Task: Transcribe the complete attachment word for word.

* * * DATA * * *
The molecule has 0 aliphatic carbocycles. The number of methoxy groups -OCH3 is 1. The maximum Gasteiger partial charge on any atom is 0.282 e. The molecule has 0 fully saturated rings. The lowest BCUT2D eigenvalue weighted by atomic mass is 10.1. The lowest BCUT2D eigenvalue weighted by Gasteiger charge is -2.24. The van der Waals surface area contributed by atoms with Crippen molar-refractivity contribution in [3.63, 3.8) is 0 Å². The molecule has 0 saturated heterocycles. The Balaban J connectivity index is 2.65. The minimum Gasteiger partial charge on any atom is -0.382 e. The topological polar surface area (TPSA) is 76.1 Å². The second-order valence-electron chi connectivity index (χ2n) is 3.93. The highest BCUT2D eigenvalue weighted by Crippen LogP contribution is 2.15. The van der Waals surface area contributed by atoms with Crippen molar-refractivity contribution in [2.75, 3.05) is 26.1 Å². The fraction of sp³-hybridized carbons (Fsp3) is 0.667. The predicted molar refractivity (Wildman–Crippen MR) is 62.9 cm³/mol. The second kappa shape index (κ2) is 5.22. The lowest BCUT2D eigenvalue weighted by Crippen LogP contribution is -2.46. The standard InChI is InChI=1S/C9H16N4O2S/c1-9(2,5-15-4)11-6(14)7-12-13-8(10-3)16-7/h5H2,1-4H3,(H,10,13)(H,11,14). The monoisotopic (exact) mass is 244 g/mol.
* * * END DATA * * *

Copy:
The molecule has 0 aliphatic carbocycles. The number of methoxy groups -OCH3 is 1. The maximum Gasteiger partial charge on any atom is 0.282 e. The molecule has 0 fully saturated rings. The lowest BCUT2D eigenvalue weighted by atomic mass is 10.1. The lowest BCUT2D eigenvalue weighted by Gasteiger charge is -2.24. The van der Waals surface area contributed by atoms with Crippen molar-refractivity contribution in [3.63, 3.8) is 0 Å². The molecule has 0 saturated heterocycles. The Balaban J connectivity index is 2.65. The minimum Gasteiger partial charge on any atom is -0.382 e. The topological polar surface area (TPSA) is 76.1 Å². The second-order valence-electron chi connectivity index (χ2n) is 3.93. The highest BCUT2D eigenvalue weighted by Crippen LogP contribution is 2.15. The van der Waals surface area contributed by atoms with Crippen molar-refractivity contribution in [2.75, 3.05) is 26.1 Å². The fraction of sp³-hybridized carbons (Fsp3) is 0.667. The predicted molar refractivity (Wildman–Crippen MR) is 62.9 cm³/mol. The second kappa shape index (κ2) is 5.22. The lowest BCUT2D eigenvalue weighted by Crippen LogP contribution is -2.46. The standard InChI is InChI=1S/C9H16N4O2S/c1-9(2,5-15-4)11-6(14)7-12-13-8(10-3)16-7/h5H2,1-4H3,(H,10,13)(H,11,14). The monoisotopic (exact) mass is 244 g/mol.